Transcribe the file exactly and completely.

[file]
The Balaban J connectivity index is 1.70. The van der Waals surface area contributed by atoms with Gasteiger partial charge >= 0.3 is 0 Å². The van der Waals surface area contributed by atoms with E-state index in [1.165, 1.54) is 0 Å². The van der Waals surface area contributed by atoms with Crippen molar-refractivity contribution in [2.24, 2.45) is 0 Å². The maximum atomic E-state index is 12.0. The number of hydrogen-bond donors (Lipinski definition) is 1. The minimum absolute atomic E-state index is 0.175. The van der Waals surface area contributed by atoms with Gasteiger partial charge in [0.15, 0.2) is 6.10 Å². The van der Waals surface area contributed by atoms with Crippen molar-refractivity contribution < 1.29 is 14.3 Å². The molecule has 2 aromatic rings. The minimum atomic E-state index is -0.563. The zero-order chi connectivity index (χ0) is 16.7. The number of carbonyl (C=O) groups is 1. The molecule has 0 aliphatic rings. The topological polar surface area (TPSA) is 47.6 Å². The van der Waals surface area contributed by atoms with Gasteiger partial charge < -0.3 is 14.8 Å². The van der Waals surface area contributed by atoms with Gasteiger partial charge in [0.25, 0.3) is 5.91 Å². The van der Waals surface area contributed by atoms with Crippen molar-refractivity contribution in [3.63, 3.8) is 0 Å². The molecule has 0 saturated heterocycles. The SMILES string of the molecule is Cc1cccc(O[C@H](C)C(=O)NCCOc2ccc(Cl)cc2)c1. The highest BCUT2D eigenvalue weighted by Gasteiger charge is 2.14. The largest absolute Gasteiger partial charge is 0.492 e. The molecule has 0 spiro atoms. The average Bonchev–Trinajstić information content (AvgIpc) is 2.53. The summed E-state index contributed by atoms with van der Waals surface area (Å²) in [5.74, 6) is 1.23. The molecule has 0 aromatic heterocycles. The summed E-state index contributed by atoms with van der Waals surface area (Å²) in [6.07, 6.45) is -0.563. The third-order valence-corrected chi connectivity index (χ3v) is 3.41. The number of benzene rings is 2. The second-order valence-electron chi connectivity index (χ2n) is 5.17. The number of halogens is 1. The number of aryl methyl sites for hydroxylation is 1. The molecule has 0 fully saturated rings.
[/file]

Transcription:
The Balaban J connectivity index is 1.70. The van der Waals surface area contributed by atoms with Gasteiger partial charge >= 0.3 is 0 Å². The van der Waals surface area contributed by atoms with E-state index in [1.165, 1.54) is 0 Å². The van der Waals surface area contributed by atoms with Crippen molar-refractivity contribution in [2.24, 2.45) is 0 Å². The maximum atomic E-state index is 12.0. The number of hydrogen-bond donors (Lipinski definition) is 1. The minimum absolute atomic E-state index is 0.175. The van der Waals surface area contributed by atoms with Gasteiger partial charge in [0.15, 0.2) is 6.10 Å². The van der Waals surface area contributed by atoms with Crippen molar-refractivity contribution < 1.29 is 14.3 Å². The molecule has 2 aromatic rings. The minimum atomic E-state index is -0.563. The zero-order chi connectivity index (χ0) is 16.7. The number of carbonyl (C=O) groups is 1. The molecule has 0 aliphatic rings. The topological polar surface area (TPSA) is 47.6 Å². The van der Waals surface area contributed by atoms with Gasteiger partial charge < -0.3 is 14.8 Å². The van der Waals surface area contributed by atoms with Gasteiger partial charge in [0.25, 0.3) is 5.91 Å². The van der Waals surface area contributed by atoms with Crippen molar-refractivity contribution in [3.63, 3.8) is 0 Å². The molecule has 0 saturated heterocycles. The SMILES string of the molecule is Cc1cccc(O[C@H](C)C(=O)NCCOc2ccc(Cl)cc2)c1. The highest BCUT2D eigenvalue weighted by Gasteiger charge is 2.14. The largest absolute Gasteiger partial charge is 0.492 e. The molecule has 0 spiro atoms. The average Bonchev–Trinajstić information content (AvgIpc) is 2.53. The summed E-state index contributed by atoms with van der Waals surface area (Å²) in [5.74, 6) is 1.23. The molecule has 0 aromatic heterocycles. The summed E-state index contributed by atoms with van der Waals surface area (Å²) in [6.07, 6.45) is -0.563. The third-order valence-corrected chi connectivity index (χ3v) is 3.41. The number of benzene rings is 2. The second-order valence-electron chi connectivity index (χ2n) is 5.17. The number of halogens is 1. The number of aryl methyl sites for hydroxylation is 1. The molecule has 0 fully saturated rings.